Indonesia: A Very Merry Moslem Christmas


December 14, 2005: The peace deal in Aceh is working out better than expected. The rebels are surrendering themselves, and their weapons, on schedule and without violence. In turn, the government is pulling out troops and police.

December 11, 2005: Australian and Indonesian commandoes have resumed training together, for the first time in seven years. Tensions over Australian participation in East Timor peacekeeping had led to a halt to such cooperation. Relations between the two countries have improved steadily since then.

December 10, 2005: Volunteers from the largest Moslem organization in the country, will guard Christian churches during the Christmas season. This gesture makes it clear that the majority of Moslems do not condone religious violence. There has been less religious violence this year, partly because the police have cracked down on Islamic radical groups that were behind most of the violence, and kicked out cops who were supporting the radicals. The religious tensions remain in some areas, but the potential for violence is much reduced.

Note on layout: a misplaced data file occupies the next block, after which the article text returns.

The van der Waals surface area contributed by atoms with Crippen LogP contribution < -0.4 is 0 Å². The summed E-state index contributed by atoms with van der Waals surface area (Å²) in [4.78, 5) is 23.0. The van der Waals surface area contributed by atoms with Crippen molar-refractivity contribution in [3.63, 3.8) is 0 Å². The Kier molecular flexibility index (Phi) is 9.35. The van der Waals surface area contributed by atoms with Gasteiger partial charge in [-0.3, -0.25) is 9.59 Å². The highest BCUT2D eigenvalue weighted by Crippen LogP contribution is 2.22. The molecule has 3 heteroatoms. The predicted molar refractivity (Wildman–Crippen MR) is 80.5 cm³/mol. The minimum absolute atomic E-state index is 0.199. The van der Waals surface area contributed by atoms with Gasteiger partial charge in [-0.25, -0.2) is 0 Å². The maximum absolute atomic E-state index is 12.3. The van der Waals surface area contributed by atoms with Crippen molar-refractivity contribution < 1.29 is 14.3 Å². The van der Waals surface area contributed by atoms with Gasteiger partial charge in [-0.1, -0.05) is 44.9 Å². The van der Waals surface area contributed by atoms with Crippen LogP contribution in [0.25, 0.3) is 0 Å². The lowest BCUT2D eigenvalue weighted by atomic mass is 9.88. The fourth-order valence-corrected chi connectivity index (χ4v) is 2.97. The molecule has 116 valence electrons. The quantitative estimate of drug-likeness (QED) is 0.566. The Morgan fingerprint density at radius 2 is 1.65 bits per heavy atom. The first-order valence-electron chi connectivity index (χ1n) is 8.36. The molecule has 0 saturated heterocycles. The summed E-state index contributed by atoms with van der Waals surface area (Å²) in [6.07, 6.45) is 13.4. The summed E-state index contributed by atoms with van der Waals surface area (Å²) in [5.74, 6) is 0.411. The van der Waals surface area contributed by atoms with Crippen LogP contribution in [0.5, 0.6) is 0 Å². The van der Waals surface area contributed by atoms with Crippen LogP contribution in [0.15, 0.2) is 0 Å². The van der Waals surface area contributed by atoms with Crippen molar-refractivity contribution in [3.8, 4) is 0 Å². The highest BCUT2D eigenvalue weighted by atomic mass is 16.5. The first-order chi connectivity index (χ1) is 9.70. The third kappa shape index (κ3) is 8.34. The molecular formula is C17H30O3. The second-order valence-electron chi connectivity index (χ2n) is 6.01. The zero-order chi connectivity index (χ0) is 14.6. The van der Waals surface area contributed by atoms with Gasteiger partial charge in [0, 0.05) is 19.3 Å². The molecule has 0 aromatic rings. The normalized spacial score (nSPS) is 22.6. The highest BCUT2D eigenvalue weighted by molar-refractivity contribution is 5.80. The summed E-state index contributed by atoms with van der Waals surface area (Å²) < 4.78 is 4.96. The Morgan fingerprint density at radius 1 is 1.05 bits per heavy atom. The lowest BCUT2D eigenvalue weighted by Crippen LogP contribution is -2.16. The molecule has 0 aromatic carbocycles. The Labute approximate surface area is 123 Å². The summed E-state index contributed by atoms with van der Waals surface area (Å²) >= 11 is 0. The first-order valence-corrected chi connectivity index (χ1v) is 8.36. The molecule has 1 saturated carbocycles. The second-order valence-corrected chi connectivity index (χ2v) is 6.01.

December 1, 2005: Foreign governments have warned their citizens to be cautious spending their Winter holidays in Indonesia, because of the danger of Islamic terror operations. Such warnings have been accurate in the past, and Jemaah Islamiah (JI), the al Qaeda affiliate in Indonesia, has tended to make one major attack a year.




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